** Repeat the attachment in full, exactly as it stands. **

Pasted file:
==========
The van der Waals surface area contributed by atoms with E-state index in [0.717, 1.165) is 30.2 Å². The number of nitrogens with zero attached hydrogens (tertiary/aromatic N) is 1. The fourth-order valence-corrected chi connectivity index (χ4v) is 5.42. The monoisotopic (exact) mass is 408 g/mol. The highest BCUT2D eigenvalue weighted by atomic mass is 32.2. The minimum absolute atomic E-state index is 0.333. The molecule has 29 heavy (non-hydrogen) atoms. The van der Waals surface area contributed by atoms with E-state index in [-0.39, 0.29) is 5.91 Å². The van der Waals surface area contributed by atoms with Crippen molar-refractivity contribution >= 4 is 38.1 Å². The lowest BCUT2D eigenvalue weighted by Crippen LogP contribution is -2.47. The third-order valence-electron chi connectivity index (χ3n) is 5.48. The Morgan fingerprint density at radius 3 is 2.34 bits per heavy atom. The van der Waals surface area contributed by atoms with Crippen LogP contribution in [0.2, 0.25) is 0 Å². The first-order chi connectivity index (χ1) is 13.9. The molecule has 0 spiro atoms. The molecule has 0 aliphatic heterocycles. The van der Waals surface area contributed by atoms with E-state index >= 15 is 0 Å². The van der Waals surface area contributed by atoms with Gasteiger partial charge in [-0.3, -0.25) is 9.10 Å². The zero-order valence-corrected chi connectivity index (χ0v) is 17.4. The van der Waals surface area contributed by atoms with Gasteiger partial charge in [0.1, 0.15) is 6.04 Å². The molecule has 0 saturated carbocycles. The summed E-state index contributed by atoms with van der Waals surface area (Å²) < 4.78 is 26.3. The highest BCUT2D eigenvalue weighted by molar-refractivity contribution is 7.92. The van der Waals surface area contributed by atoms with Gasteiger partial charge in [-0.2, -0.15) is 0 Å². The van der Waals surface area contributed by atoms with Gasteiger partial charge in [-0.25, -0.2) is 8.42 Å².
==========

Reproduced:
The van der Waals surface area contributed by atoms with E-state index in [0.717, 1.165) is 30.2 Å². The number of nitrogens with zero attached hydrogens (tertiary/aromatic N) is 1. The fourth-order valence-corrected chi connectivity index (χ4v) is 5.42. The monoisotopic (exact) mass is 408 g/mol. The highest BCUT2D eigenvalue weighted by atomic mass is 32.2. The minimum absolute atomic E-state index is 0.333. The molecule has 29 heavy (non-hydrogen) atoms. The van der Waals surface area contributed by atoms with E-state index in [-0.39, 0.29) is 5.91 Å². The van der Waals surface area contributed by atoms with Crippen molar-refractivity contribution >= 4 is 38.1 Å². The lowest BCUT2D eigenvalue weighted by Crippen LogP contribution is -2.47. The third-order valence-electron chi connectivity index (χ3n) is 5.48. The Morgan fingerprint density at radius 3 is 2.34 bits per heavy atom. The van der Waals surface area contributed by atoms with Crippen LogP contribution in [0.2, 0.25) is 0 Å². The first-order chi connectivity index (χ1) is 13.9. The molecule has 0 spiro atoms. The molecule has 0 aliphatic heterocycles. The van der Waals surface area contributed by atoms with E-state index >= 15 is 0 Å². The van der Waals surface area contributed by atoms with Gasteiger partial charge in [-0.3, -0.25) is 9.10 Å². The zero-order valence-corrected chi connectivity index (χ0v) is 17.4. The van der Waals surface area contributed by atoms with Gasteiger partial charge in [0.1, 0.15) is 6.04 Å². The molecule has 0 saturated carbocycles. The summed E-state index contributed by atoms with van der Waals surface area (Å²) < 4.78 is 26.3. The highest BCUT2D eigenvalue weighted by molar-refractivity contribution is 7.92. The van der Waals surface area contributed by atoms with Gasteiger partial charge in [-0.2, -0.15) is 0 Å². The van der Waals surface area contributed by atoms with Gasteiger partial charge in [-0.25, -0.2) is 8.42 Å².